Adult Scoliosis: Key Takeaways
Scoliosis is a serious medical condition that affects millions of people, regardless of age, sex, and race.
Though a vast majority of patients are young people, scoliosis can develop later in life. Adults need to be aware of this possibility and take good care of the body by avoiding the bad habits that can result in a spine problem.
The two most common types of scoliosis in adults are:
The most common symptoms of adult scoliosis are back pain and noticeable curvature in the spine.
As soon as diagnosed, scoliosis can be treated and managed with experts and professionals in the field. Resources, treatments, and clinics are available for patients dealing with adult scoliosis.
If you’re experiencing any of these symptoms, don’t disregard them. Talk to a doctor immediately.
Disregarding your symptoms can worsen the condition and may result in further complications.
Remember, as the body ages, the joints become weaker, making it more susceptible to damage. Proper treatment can manage the deterioration and can stop its progress.
We’re here to help. Contact our main office to set an appointment. We provide spine check-ups, scoliosis bracing, and other related services to help patients reach recovery.
The human spine consists of many bones, muscles, white and gray matter arranged in an organized manner. In fact, it’s so amazing that your backbone can carry nearly 2000 pounds without getting crushed!
While the bones protect the spinal cord, the white and gray matter bear 31 pairs of spinal nerves. If you look closely, the spine might look straight when observed from behind and slightly curved when seen from the side. This design allows it to absorb the effects of gravity and deal with all sudden shocks.
Just like other parts of our body, even the spine isn’t free of deformities and disorders. In fact, one in every three American adults is experiencing some or the other form of back pain. What’s even more startling is the stat that at least 80% of Americans will experience back issues in their lifetime.
Let’s look at how these issues are caused.
How Are They Caused?
We often hear complaints of back pain from people who indulge in sports and adventure. However, some more common reasons include incorrect sleeping positions, heavy lifting, and performing repetitive tasks.
These activities may lead to issues such as:
That isn’t an exhaustive list, but most problems related to the back can be associated with one of the above causes. So, how do we discover the difference between momentary back pain due to exertion and a severe spinal issue?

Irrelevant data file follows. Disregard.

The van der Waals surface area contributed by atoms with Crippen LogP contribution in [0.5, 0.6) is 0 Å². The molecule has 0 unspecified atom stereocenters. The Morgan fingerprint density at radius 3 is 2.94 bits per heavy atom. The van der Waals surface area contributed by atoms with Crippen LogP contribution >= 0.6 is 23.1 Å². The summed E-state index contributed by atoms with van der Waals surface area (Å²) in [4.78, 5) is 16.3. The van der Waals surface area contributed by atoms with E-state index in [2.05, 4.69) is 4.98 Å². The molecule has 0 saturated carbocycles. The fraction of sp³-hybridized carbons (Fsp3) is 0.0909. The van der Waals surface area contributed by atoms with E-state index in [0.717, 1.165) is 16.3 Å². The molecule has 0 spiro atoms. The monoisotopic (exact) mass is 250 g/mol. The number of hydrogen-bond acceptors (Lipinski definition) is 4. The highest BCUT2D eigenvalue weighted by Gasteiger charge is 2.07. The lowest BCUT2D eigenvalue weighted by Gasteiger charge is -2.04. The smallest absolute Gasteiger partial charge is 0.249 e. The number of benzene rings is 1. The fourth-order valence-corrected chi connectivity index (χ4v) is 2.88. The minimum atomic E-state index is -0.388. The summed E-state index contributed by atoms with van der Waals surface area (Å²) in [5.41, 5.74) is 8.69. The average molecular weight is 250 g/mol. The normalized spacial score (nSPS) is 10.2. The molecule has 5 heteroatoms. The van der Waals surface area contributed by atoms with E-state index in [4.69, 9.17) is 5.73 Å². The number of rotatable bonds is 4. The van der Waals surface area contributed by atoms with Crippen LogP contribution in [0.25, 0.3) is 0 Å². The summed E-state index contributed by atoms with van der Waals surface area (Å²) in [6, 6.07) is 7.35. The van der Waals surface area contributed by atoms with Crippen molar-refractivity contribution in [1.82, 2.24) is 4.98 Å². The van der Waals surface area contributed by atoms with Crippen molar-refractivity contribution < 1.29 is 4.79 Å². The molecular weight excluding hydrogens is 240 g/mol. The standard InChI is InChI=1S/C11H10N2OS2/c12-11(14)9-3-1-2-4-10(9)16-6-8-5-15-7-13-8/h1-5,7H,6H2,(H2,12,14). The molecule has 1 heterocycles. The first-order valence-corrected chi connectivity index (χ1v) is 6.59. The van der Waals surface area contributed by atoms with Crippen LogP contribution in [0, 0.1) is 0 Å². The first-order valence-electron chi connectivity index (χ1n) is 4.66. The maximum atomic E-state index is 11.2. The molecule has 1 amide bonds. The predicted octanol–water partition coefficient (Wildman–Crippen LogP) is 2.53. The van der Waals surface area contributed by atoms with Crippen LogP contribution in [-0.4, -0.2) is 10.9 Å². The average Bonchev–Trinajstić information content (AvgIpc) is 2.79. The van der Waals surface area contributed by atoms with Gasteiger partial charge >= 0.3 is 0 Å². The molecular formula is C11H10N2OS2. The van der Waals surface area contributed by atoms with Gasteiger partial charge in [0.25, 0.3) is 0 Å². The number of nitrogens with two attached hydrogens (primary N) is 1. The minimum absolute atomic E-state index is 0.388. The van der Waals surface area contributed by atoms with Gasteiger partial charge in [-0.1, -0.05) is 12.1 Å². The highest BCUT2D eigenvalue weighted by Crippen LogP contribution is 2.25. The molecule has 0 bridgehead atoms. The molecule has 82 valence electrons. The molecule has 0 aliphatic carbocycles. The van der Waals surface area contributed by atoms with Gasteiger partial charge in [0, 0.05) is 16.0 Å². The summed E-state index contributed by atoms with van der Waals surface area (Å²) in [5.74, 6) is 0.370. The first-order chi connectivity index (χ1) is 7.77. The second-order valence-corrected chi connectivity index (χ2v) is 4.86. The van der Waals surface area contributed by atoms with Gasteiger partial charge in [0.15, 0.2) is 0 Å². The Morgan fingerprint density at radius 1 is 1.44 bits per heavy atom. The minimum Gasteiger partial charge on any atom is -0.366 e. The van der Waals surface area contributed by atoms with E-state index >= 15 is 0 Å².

What Are the Types of Spine Disorders?
We have listed the most prevalent spine disorders, their symptoms, and ways to treat them in this section.
It’s commonly called a hunchback or a flat back due to the excessive curvature of the spine. There are multiple types of kyphosis - some are easily correctable, while are others might require surgical intervention. The condition can easily be treated if detected and addressed during childhood.
The symptoms of Kyphosis include back stiffness, a visible curvature, and rounded shoulders.
Postural kyphosis can be corrected using physical therapy and by making conscious efforts to correct posture. Scheuermann’s kyphosis or post-traumatic kyphosis require surgery or a brace
Of late, this notorious condition is wreaking havoc in the lives of American children. It occurs when the angle of sideways curvature is more than 10 degrees. This is determined using the Cobb angle calculation. Depending on the angle it is classified into mild, moderate, and severe.
Scoliosis is progressive. The curvature may increase steadily over the years if not treated in the early stages.
In recent times, scoliosis braces and chiropractic methods have gained traction among those with scoliosis. When there is rapid deterioration, you may require spinal fusion surgery along with a scoliosis brace for post-operative care
3. Disc Herniation
It’s called a hernia when an organ or a tissue in your body protrudes through a cavity. And as the name suggests, disc herniation occurs when the cushiony layer between the vertebrae pushes out.
Herniated lumbar disc is a popular term in the context of slipped discs. This is because the lumbar spine has more stress than any other part of the spine. There are other similar conditions like thoracic and cervical disc herniations.
Physical therapy and pain management sessions should be the first course of action. If the situation doesn’t improve, you might require an invasive procedure to remove the herniated portion.
There’s a tiny bone in your spine named ‘pars interarticularis.’ Spondylolysis is the condition that occurs when this bone experiences stress fractures.
It usually occurs in people who have a weak vertebra due to genes or repeated injuries. While the common symptoms include muscle strain and lower back pain, it often shows up in the body without symptoms.
An ample amount of rest and few physical therapy sessions do the trick most of the time. If the condition aggravates, you might require steroids and pain-relief medication.
The sciatic nerve passes through your lower back down to the legs. Sciatica mainly occurs as an allied condition of spinal stenosis and herniated disc.
Widely known symptoms of sciatica include troubles with bowel movement and chronic lower back pain.
Self-care treatments for sciatica include the application of an ice-pack on hips and gentle stretching. Doctors might also prescribe anti-inflammatory spinal injections and therapy.
6. Spinal Stenosis